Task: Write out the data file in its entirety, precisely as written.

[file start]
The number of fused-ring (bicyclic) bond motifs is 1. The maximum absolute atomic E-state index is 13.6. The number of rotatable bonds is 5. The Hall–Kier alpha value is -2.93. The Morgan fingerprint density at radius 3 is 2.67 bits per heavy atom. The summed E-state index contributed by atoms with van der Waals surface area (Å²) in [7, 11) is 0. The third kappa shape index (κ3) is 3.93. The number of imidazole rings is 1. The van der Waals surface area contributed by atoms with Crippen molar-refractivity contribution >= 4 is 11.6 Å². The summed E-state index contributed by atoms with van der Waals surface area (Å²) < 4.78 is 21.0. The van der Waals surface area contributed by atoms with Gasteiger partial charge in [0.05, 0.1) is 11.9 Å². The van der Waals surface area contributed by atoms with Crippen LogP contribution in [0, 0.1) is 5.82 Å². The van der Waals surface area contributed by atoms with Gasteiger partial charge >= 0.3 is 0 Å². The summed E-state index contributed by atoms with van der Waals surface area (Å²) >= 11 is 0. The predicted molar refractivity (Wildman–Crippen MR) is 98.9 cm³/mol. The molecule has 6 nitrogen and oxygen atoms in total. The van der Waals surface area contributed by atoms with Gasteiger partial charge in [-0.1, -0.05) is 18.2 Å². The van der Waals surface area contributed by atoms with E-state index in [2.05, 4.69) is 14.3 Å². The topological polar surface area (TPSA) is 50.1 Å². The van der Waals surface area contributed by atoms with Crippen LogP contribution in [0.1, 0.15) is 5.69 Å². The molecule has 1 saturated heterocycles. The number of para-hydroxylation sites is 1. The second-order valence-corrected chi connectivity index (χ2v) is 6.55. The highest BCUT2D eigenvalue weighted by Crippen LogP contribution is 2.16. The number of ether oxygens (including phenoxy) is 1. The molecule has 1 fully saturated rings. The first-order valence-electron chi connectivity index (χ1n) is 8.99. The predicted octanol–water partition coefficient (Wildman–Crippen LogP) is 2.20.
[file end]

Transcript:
The number of fused-ring (bicyclic) bond motifs is 1. The maximum absolute atomic E-state index is 13.6. The number of rotatable bonds is 5. The Hall–Kier alpha value is -2.93. The Morgan fingerprint density at radius 3 is 2.67 bits per heavy atom. The summed E-state index contributed by atoms with van der Waals surface area (Å²) in [7, 11) is 0. The third kappa shape index (κ3) is 3.93. The number of imidazole rings is 1. The van der Waals surface area contributed by atoms with Crippen molar-refractivity contribution >= 4 is 11.6 Å². The summed E-state index contributed by atoms with van der Waals surface area (Å²) < 4.78 is 21.0. The van der Waals surface area contributed by atoms with Gasteiger partial charge in [0.05, 0.1) is 11.9 Å². The van der Waals surface area contributed by atoms with Crippen LogP contribution in [0, 0.1) is 5.82 Å². The van der Waals surface area contributed by atoms with Gasteiger partial charge >= 0.3 is 0 Å². The summed E-state index contributed by atoms with van der Waals surface area (Å²) >= 11 is 0. The predicted molar refractivity (Wildman–Crippen MR) is 98.9 cm³/mol. The molecule has 6 nitrogen and oxygen atoms in total. The van der Waals surface area contributed by atoms with Gasteiger partial charge in [-0.1, -0.05) is 18.2 Å². The van der Waals surface area contributed by atoms with E-state index in [2.05, 4.69) is 14.3 Å². The topological polar surface area (TPSA) is 50.1 Å². The van der Waals surface area contributed by atoms with Crippen LogP contribution in [0.1, 0.15) is 5.69 Å². The molecule has 1 saturated heterocycles. The number of para-hydroxylation sites is 1. The second-order valence-corrected chi connectivity index (χ2v) is 6.55. The highest BCUT2D eigenvalue weighted by Crippen LogP contribution is 2.16. The number of ether oxygens (including phenoxy) is 1. The molecule has 1 fully saturated rings. The first-order valence-electron chi connectivity index (χ1n) is 8.99. The predicted octanol–water partition coefficient (Wildman–Crippen LogP) is 2.20.